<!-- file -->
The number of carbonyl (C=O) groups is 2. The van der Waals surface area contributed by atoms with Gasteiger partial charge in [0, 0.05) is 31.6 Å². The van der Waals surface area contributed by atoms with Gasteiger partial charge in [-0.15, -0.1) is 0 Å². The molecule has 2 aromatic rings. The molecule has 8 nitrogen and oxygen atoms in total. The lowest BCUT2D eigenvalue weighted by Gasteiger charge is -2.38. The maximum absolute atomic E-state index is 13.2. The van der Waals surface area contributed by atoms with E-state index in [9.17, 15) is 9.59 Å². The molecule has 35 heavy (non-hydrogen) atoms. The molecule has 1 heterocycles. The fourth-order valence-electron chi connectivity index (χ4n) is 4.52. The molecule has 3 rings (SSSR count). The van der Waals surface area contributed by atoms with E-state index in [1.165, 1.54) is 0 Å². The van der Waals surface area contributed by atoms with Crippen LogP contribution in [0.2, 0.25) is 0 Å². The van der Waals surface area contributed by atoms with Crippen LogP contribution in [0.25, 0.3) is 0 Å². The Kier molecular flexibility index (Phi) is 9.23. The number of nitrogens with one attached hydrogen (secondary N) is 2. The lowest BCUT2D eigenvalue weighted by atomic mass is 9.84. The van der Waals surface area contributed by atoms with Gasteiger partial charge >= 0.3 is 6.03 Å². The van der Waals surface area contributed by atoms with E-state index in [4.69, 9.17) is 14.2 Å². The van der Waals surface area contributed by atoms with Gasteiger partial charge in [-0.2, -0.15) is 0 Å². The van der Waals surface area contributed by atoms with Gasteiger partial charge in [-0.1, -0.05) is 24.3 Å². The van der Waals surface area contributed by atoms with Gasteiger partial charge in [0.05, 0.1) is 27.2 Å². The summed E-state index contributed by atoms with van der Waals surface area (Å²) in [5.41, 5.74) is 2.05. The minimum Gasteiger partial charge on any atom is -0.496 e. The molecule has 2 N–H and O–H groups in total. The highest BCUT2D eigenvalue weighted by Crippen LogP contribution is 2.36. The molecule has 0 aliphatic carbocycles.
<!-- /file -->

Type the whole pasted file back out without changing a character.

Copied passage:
The number of carbonyl (C=O) groups is 2. The van der Waals surface area contributed by atoms with Gasteiger partial charge in [0, 0.05) is 31.6 Å². The van der Waals surface area contributed by atoms with Gasteiger partial charge in [-0.15, -0.1) is 0 Å². The molecule has 2 aromatic rings. The molecule has 8 nitrogen and oxygen atoms in total. The lowest BCUT2D eigenvalue weighted by Gasteiger charge is -2.38. The maximum absolute atomic E-state index is 13.2. The van der Waals surface area contributed by atoms with E-state index in [9.17, 15) is 9.59 Å². The molecule has 35 heavy (non-hydrogen) atoms. The molecule has 1 heterocycles. The fourth-order valence-electron chi connectivity index (χ4n) is 4.52. The molecule has 3 rings (SSSR count). The van der Waals surface area contributed by atoms with E-state index in [1.165, 1.54) is 0 Å². The van der Waals surface area contributed by atoms with Crippen LogP contribution in [0.2, 0.25) is 0 Å². The van der Waals surface area contributed by atoms with Crippen LogP contribution in [0.25, 0.3) is 0 Å². The Kier molecular flexibility index (Phi) is 9.23. The number of nitrogens with one attached hydrogen (secondary N) is 2. The lowest BCUT2D eigenvalue weighted by atomic mass is 9.84. The van der Waals surface area contributed by atoms with Gasteiger partial charge >= 0.3 is 6.03 Å². The van der Waals surface area contributed by atoms with E-state index in [4.69, 9.17) is 14.2 Å². The van der Waals surface area contributed by atoms with Gasteiger partial charge in [-0.2, -0.15) is 0 Å². The van der Waals surface area contributed by atoms with Gasteiger partial charge in [-0.1, -0.05) is 24.3 Å². The van der Waals surface area contributed by atoms with Gasteiger partial charge in [0.05, 0.1) is 27.2 Å². The summed E-state index contributed by atoms with van der Waals surface area (Å²) in [5.41, 5.74) is 2.05. The minimum Gasteiger partial charge on any atom is -0.496 e. The molecule has 2 N–H and O–H groups in total. The highest BCUT2D eigenvalue weighted by Crippen LogP contribution is 2.36. The molecule has 0 aliphatic carbocycles.